The Zuiderkerk ("southern church") is a 17th-century Protestant church in the Nieuwmarkt area of Amsterdam, the capital of the Netherlands. The church played an important part in the life of Rembrandt and was the subject of a painting by Claude Monet.
The Zuiderkerk was the city's first church built specifically for Protestant services. It was constructed between 1603 and 1611 and stands on the Zuiderkerkhof ("Southern Graveyard") square near the Sint Antoniesbreestraat. The distinctive church tower, which dominates the surrounding area, was not completed until 1614 and contains a carillon of bells built by the brothers Hemony, installed in 1656 along with four bells which are rang monthly.
The design of the church in Amsterdam Renaissance style is by Hendrick de Keyser, who was also buried in the church in 1621. A memorial stone was placed on top of his tomb in 1921. De Keyser designed the church as a pseudo-basilica in Gothic style, with a central nave and two lower side aisles, six bays long, with Tuscan columns, timber barrel vaults and dormers. The stained glass in the rectangular windows was replaced by transparent glass in the 17th Century. The richly detailed tower is a square stone substructure, on which an octagonal sandstone section stands with free-standing columns on the corners. On top of this is a wooden, lead-covered spire.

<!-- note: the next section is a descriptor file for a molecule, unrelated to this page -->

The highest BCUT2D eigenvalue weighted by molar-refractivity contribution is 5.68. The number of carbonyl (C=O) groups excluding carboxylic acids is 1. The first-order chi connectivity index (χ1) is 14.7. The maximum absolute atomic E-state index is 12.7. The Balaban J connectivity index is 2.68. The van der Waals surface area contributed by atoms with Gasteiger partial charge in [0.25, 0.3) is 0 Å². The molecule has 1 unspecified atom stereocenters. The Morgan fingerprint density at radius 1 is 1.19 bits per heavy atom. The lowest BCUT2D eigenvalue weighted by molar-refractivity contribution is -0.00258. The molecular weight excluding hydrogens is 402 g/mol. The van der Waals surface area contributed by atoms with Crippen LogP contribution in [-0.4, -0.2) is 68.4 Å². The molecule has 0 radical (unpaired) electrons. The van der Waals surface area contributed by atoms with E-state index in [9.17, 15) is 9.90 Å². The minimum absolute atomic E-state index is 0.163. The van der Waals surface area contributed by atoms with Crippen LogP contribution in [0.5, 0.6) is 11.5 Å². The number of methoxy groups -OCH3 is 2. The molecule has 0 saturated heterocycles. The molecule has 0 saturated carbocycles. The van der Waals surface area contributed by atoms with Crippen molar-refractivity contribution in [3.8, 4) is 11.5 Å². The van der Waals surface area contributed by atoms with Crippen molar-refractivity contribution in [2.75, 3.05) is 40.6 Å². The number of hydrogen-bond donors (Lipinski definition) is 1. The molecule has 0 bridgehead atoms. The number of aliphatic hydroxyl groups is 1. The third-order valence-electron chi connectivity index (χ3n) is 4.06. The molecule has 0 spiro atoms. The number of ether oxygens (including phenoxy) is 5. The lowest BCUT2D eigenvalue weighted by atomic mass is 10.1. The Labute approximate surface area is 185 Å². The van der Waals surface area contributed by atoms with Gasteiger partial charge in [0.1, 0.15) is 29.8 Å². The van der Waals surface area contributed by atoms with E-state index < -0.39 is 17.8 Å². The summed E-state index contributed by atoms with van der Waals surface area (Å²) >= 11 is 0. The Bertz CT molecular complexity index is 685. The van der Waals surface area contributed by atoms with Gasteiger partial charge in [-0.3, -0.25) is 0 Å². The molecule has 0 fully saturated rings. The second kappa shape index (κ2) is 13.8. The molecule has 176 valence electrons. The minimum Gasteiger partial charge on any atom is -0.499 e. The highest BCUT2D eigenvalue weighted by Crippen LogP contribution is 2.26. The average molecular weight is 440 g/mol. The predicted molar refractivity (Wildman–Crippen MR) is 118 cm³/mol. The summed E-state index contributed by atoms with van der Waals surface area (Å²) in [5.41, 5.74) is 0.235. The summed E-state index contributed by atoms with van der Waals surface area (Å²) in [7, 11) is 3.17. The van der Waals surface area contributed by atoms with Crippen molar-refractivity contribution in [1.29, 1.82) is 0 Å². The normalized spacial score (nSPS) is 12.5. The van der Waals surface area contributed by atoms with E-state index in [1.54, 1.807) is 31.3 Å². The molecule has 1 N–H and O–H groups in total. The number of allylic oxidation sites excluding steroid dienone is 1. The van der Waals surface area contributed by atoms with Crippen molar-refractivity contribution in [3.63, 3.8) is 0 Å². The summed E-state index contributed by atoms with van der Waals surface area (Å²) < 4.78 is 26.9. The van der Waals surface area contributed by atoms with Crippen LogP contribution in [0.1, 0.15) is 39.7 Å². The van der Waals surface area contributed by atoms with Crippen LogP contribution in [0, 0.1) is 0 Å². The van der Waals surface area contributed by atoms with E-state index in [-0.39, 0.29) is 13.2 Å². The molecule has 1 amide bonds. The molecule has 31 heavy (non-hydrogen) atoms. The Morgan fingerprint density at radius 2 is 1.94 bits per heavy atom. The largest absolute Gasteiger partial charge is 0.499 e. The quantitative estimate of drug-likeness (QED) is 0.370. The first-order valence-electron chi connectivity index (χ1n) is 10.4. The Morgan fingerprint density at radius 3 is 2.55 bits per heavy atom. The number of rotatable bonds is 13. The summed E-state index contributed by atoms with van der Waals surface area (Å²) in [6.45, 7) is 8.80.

French Impressionist painter Claude Monet painted the church during a visit to the Netherlands. There is some confusion about the date of this painting, but it was probably one of 12 paintings made by Monet in 1874 during a visit to Amsterdam. The composition is centred on the church spire, with the Groenburgwal canal leading up to it in the foreground. The reflections of the buildings on the water are represented by yellow brushstrokes only, with no detail to them. The painting now hangs in the Philadelphia Museum of Art.